Ben Quesnel distorts familiar objects often gathered from tag sales, neighborhood auctions, and community recycling centers. His decontextualized forms challenge viewers to apprehend the meanings that have been attached to these objects and to evaluate them with a new understanding. He alters the location and position of the objects he finds in order to create unexpected discoveries and new experiences for those who encounter his work.
Quesnel experiments with both the psychological and functional meanings that we attach to objects in order to question our interpretations of them. For example, a teddy bear is often reduced to the personal meaning the viewer has towards it, whereas a chair may evoke an impersonal functionality. They could be recognized as opposite forms of reduction; but at what point is a teddy bear no longer a teddy bear? When is it freed from the connotations we have prescribed to it from infancy to adulthood?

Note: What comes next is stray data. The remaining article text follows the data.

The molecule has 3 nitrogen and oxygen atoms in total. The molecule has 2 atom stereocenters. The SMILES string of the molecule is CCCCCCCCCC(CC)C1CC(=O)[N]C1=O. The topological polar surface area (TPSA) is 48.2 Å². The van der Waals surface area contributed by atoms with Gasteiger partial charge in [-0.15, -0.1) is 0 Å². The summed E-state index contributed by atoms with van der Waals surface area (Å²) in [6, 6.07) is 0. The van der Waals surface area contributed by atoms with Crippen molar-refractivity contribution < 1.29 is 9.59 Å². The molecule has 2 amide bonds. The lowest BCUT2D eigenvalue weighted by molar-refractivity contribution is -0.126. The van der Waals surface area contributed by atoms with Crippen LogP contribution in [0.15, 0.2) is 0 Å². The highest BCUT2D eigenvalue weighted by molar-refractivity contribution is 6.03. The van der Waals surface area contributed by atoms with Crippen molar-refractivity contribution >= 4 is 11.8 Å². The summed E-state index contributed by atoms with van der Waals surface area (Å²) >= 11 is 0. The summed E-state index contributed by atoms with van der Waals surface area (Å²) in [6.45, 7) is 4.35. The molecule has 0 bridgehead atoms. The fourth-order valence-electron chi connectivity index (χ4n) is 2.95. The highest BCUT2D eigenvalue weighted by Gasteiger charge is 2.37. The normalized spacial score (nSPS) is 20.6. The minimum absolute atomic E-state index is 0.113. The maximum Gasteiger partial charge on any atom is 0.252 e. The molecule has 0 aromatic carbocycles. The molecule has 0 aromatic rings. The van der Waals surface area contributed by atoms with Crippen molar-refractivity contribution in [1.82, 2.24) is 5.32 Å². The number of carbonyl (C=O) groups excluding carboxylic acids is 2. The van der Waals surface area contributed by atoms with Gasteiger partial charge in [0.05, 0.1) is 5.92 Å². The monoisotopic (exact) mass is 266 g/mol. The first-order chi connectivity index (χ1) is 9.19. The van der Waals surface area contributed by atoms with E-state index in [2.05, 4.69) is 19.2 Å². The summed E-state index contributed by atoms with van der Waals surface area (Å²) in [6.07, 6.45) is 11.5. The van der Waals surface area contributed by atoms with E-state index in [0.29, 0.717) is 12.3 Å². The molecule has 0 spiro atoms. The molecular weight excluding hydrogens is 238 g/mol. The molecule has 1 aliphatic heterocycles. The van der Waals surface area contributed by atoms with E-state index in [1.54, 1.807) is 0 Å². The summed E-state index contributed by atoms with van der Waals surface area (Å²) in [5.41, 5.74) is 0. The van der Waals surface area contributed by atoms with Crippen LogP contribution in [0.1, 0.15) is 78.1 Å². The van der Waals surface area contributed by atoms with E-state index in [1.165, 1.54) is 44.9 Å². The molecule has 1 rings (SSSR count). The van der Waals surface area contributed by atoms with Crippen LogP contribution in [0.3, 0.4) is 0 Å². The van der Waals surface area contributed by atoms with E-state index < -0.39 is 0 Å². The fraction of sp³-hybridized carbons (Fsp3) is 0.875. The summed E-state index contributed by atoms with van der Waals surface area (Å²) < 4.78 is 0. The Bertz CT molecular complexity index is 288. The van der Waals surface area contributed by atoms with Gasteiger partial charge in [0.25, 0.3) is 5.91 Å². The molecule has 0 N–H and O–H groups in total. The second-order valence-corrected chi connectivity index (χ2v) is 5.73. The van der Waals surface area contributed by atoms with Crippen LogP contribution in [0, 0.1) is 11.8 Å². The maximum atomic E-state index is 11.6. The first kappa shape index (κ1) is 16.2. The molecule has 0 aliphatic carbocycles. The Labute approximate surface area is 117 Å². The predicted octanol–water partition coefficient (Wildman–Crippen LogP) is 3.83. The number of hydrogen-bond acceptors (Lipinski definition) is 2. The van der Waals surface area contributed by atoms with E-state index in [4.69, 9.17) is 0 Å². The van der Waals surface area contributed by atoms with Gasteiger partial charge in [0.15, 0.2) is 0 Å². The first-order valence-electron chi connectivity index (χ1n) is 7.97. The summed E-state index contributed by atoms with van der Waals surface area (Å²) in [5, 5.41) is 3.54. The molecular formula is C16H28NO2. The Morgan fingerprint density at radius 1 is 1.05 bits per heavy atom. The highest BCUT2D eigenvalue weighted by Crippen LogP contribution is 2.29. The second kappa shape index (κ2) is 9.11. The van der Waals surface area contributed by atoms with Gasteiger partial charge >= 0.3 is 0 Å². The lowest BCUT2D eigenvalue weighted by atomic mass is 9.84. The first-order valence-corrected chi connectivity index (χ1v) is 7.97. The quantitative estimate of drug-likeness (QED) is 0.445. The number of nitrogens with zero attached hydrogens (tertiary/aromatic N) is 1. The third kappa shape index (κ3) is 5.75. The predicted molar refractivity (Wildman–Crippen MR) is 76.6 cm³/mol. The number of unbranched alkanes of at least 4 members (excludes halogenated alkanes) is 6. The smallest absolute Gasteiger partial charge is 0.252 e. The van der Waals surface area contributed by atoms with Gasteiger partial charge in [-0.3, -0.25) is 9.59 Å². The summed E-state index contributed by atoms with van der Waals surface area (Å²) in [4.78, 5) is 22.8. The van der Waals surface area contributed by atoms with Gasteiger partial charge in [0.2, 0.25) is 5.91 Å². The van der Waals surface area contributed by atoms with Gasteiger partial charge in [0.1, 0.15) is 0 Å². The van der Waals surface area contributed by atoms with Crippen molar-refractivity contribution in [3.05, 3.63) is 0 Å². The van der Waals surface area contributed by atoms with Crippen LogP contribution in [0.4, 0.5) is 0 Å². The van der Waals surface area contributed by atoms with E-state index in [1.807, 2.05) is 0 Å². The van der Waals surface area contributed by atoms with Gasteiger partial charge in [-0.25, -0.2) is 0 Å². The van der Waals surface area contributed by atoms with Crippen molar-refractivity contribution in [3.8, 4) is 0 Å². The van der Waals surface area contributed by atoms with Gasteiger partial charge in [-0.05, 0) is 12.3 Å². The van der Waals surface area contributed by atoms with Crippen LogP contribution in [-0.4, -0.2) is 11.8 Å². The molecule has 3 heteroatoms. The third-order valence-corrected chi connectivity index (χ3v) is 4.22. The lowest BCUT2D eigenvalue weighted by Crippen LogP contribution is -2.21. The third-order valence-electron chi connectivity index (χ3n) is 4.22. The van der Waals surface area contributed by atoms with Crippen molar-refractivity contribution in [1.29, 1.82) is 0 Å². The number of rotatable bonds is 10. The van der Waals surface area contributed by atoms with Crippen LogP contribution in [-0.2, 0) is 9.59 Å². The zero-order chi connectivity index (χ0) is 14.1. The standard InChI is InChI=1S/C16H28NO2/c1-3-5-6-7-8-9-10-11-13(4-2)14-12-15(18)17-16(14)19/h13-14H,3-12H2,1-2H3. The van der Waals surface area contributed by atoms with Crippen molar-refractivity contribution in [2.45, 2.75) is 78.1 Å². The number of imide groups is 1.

Through his acts of deconstruction and reconstruction Quesnel sets his viewer up for uncertainty. The forms he creates often take on an uncanny feeling that might cause one to question the role of objects and how they are perceived. Oscillating between playful and morbid, his work often invites the viewer to acknowledge that the things we surround ourselves with will never fully be comprehended. “Things” exist outside of our understanding, yet we try to define and limit their qualities to our own interpretations.
Quesnel is a multimedia artist currently practicing in Stamford, Connecticut. His latest works were exhibited at Satellite Art Fair in Miami and Governors Island Art Fair in New York. In 2018, he was the artist in residence at the Clementina Arts Foundation’s Sprouting Spaces and he now sits on the foundation’s board. He has performed public and private installations throughout the tri-state area, and is the co-founder of Sour Milk, a curatorial art project utilizing the the latent potential of vacant spaces. Quesnel graduated from the School of Visual Arts MFA program where he received the Paula Rhodes Memorial Award for outstanding art practice and was the recipient of the School of Visual Art’s Thesis Grant.